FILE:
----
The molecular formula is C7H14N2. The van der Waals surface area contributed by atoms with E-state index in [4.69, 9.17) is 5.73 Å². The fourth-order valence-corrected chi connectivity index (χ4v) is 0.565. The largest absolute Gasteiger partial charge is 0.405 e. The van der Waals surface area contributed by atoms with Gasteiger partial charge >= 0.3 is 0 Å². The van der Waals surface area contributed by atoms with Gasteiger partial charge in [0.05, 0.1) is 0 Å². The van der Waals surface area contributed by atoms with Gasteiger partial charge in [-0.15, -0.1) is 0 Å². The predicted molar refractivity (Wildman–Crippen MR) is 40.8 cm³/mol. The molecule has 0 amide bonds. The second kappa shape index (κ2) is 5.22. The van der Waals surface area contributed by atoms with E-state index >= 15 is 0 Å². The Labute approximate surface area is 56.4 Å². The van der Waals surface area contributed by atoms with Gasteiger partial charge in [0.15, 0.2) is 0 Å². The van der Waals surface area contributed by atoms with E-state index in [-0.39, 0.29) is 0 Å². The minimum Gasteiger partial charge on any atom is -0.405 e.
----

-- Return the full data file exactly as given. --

The molecular formula is C7H14N2. The van der Waals surface area contributed by atoms with E-state index in [4.69, 9.17) is 5.73 Å². The fourth-order valence-corrected chi connectivity index (χ4v) is 0.565. The largest absolute Gasteiger partial charge is 0.405 e. The van der Waals surface area contributed by atoms with Gasteiger partial charge >= 0.3 is 0 Å². The van der Waals surface area contributed by atoms with Gasteiger partial charge in [0.05, 0.1) is 0 Å². The van der Waals surface area contributed by atoms with Gasteiger partial charge in [-0.15, -0.1) is 0 Å². The predicted molar refractivity (Wildman–Crippen MR) is 40.8 cm³/mol. The molecule has 0 amide bonds. The second kappa shape index (κ2) is 5.22. The van der Waals surface area contributed by atoms with E-state index >= 15 is 0 Å². The Labute approximate surface area is 56.4 Å². The van der Waals surface area contributed by atoms with Gasteiger partial charge in [0.15, 0.2) is 0 Å². The van der Waals surface area contributed by atoms with E-state index in [-0.39, 0.29) is 0 Å². The minimum Gasteiger partial charge on any atom is -0.405 e.